The former four seem to have the run of the house, able to roam and ramble both upstairs and down, inside and out, and in all hours of the day. The monster, however, seems strangely confined to both the small hours of the night and the smaller confines of my son’s closet.
For the last two weeks he has awakened my wife and I with shaky cries of fear, pleading for rescue. I will toss the covers back and trudge into his bedroom, where I’ll settle him down with a big hug. In a few minutes he will yawn, flutter his eyes a few times, and drift back to sleep. I do this without thinking. After all, I should know what I’m doing. I’ve been on the other side of that hug.
My monster arrived when I was his age. I woke one night to the shifting sounds of something in the bowels of my closet. It happened again the next night, but this time the noise was loud enough to even penetrate my cotton cocoon. That’s when I started to cry. And when my father woke up.
I remember him coming into my room and giving me a hug, softly talking to me until I yawned, fluttered my eyes a few times, and fell back asleep. He did it without thinking. Because he’d been on the other side of that hug, too.
My father made the trip down the hallway and into my bedroom countless times over the next few years. He never once complained or hesitated, and I always felt better afterwards. But Dad never offered the one thing I most needed. He never told me what I desperately needed to hear.
He never said there are no such things as monsters.
I learned later on that the sounds coming from my closet were the result of gravity mixed with an assortment of poorly stacked toys. The Thing I saw in the corner of my room? Just the moonlight shining on a discarded jacket. And all those guttural sounds I thought were the churning stomach of a hungry ogre were just the furnace turning on and off.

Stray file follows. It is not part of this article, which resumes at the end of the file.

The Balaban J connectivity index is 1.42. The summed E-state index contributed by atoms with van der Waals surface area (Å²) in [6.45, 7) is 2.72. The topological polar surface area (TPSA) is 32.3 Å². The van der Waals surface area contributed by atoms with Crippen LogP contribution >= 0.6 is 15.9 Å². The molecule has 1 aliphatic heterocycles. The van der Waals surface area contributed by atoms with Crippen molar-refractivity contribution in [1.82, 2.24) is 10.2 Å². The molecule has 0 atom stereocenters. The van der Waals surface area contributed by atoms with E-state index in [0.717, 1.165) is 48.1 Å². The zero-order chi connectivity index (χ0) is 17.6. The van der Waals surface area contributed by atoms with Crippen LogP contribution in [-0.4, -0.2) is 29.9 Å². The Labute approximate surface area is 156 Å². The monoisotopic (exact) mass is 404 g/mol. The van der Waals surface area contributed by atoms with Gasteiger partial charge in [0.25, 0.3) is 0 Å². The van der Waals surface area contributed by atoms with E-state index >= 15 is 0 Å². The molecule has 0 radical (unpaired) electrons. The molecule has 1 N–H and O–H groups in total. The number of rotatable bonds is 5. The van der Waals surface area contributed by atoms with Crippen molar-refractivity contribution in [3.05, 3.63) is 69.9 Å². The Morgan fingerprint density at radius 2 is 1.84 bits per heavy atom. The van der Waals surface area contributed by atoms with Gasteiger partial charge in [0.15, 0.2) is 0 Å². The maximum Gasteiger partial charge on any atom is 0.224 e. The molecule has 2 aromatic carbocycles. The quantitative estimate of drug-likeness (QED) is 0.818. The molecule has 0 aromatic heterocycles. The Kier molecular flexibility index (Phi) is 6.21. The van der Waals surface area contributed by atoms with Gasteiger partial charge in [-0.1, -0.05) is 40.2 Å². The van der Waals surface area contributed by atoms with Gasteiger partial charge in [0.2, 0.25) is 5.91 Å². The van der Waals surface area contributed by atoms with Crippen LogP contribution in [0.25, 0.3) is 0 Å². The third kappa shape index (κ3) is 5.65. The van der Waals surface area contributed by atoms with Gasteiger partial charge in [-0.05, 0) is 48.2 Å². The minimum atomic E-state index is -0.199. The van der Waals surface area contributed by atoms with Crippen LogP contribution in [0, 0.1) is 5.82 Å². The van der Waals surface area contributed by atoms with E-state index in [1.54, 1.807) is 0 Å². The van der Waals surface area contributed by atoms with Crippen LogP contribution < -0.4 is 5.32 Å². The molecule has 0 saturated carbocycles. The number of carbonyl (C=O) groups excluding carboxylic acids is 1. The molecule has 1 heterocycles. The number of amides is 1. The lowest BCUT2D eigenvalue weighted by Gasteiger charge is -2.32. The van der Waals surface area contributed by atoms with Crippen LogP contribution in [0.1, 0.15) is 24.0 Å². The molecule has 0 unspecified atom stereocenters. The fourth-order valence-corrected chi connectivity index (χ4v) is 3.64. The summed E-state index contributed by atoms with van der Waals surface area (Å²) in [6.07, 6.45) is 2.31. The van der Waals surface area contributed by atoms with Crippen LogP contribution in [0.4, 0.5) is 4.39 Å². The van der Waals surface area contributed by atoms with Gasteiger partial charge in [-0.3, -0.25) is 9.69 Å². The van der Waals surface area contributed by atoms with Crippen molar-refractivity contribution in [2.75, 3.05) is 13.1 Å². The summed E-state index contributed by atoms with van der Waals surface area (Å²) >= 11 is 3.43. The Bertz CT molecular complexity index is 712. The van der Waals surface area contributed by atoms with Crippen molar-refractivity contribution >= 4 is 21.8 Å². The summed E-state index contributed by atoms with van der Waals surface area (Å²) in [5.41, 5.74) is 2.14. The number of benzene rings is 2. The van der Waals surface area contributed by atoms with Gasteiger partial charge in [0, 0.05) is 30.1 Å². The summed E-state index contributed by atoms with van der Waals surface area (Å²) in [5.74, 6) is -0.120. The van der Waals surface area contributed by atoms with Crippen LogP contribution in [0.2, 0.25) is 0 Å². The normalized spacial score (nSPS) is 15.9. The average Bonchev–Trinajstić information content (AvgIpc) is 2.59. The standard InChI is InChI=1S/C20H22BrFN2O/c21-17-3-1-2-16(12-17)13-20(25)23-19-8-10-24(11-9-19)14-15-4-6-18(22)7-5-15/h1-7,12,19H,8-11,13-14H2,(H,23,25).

In high school monsters became a source of entertainment rather than dread. Freddy Kruger, Jason, and Pinhead? Not only were they not scary, they were sort of ridiculous. And they always got theirs in the end.
It was during my brief flirtation with college that I finally learned monsters weren’t real. They were instead misunderstood aberrations, products of a poor childhood or a few misfired brain synapses. They deserved of our sympathy and pity rather than our fear and anger. It was a notion I found supremely appealing. A world without monsters was a world I could better understand.
But the problem was that I couldn’t.
There was genocide in Rwanda, which left tens of thousands raped and butchered in mere weeks. Then another in Yugoslavia.
And then came 9/11.
I knew then why my father always came to my room in those small hours of the night, why he would hug me and comfort me until I found sleep but never said there were no monsters in the world. And it’s the same reason why I spare my son those same words.
It would be a lie.
There really are monsters in this world.
They’re not slimy or horned, they look like us. Men and women who live in the black places of the soul, who seek to imprison rather than set free, who murder and rape in the name of God. To deny their existence is to give them power, and to spare them our anger and determination only lengthens the shadow they cast over our world.
As I write these words it’s both dark and late. I can hear my son shuffling in his bed. A sniffle makes its way through his door and around the corner to my ears. In a moment he will cry out softly for me, and I will answer. I will sit by his bed and hold him until he’s asleep again, and I’ll leave the hall light on just in case.
I will not tell him what he wants to hear. The truth, even at his age, is better. Like me, my son will believe in monsters. And like me, he will be raised to fight them.